around the web

Apparently I am not the only person who thinks this election season feels a lot like an 80s wrestling match. (Of course, now I'm going around making everyone read "The World of Wrestling.")

This: It’s nice to be polite, it’s fine to be a good sport sometimes, but it’s also perfectly, 100 percent, totally okay to get angry, daughters of the world.

I really love stories about snarky writers. Is it wrong that this article totally made me wish I could have been friends with D.H. Lawrence?

Every single writer who has ever tried to make a living writing should read this.

If someone writes a piece on the awesomeness of Wayside School, I’m going to share it.

 

at home | school | life

on the website: A few people have asked about getting email notifications when a new blog post goes up. (You guys are so nice!) We have added a Bloglovin’ sign-up in the right-hand sidebar—if you put in your email address, you’ll get an email whenever there’s a new post.

on the blog: The answer to the question I get asked the most: How do you work full-time and homeschool your kids?

on the podcast: Tune in Monday for our new episode—Suzanne and I are talking about summer homeschooling, dropping your kids off for a week on a college campus, Hamilton, baby knitting, Greensleeves by Eloise Jarvis McGraw, and more.

in the magazine: Everything’s starting to come together with the summer issue, and I know I say this every time, but I think it may be my favorite issue yet.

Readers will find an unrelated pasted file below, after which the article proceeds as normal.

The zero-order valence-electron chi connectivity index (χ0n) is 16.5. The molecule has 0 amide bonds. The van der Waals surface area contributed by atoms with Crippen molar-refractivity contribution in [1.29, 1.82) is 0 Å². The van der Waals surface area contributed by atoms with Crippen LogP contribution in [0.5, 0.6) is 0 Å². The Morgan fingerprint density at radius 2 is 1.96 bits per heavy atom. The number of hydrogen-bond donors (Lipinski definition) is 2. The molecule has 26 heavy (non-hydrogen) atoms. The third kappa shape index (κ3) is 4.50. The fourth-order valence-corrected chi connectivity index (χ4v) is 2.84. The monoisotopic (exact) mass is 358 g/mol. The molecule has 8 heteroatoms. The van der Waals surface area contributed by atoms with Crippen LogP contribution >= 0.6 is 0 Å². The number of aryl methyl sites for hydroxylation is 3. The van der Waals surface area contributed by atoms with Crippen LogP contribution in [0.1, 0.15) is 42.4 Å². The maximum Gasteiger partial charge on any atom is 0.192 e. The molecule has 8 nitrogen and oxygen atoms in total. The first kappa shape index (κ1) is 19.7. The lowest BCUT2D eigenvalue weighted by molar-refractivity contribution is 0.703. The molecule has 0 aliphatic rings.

reading list

on my night table: Basically everything that was on it last week, plus The New Yorker’s fiction issue

on my 14-year-old’s night table: Bloomability, Seraphina, A Royal Pain (I was so excited to see this Ellen Conford book at the library—I’m hoping it holds up well because I loved it as a kid)

on my 6-year-old’s night table: Comet in Moominland, Karlson on the Roof (this one was a surprise hit from the library—he's already read it twice)

together: The Lost Hero (still), Mr. Lemoncello’s Library Olympics

 

at home

watching: Overly Sarcastic’s Classics Summarized, which are possibly my new most favorite thing ever

knitting: Tell me your favorite baby knitting patterns because I’m going to be an aunt! There are many, many reasons to be excited about this, but baby knitting is pretty high on the list.

playing: The Adventure Time version of Munchkin, which has a lot of weird rules that I can’t seem to keep up with but which my children love

eating: no-churn salted caramel bourbon ice cream on the front porch

listening: The Warmth of Other Suns: The Epic Story of America's Great Migration (This is keeping me moving during physical therapy, which is starting to feel like it will never end)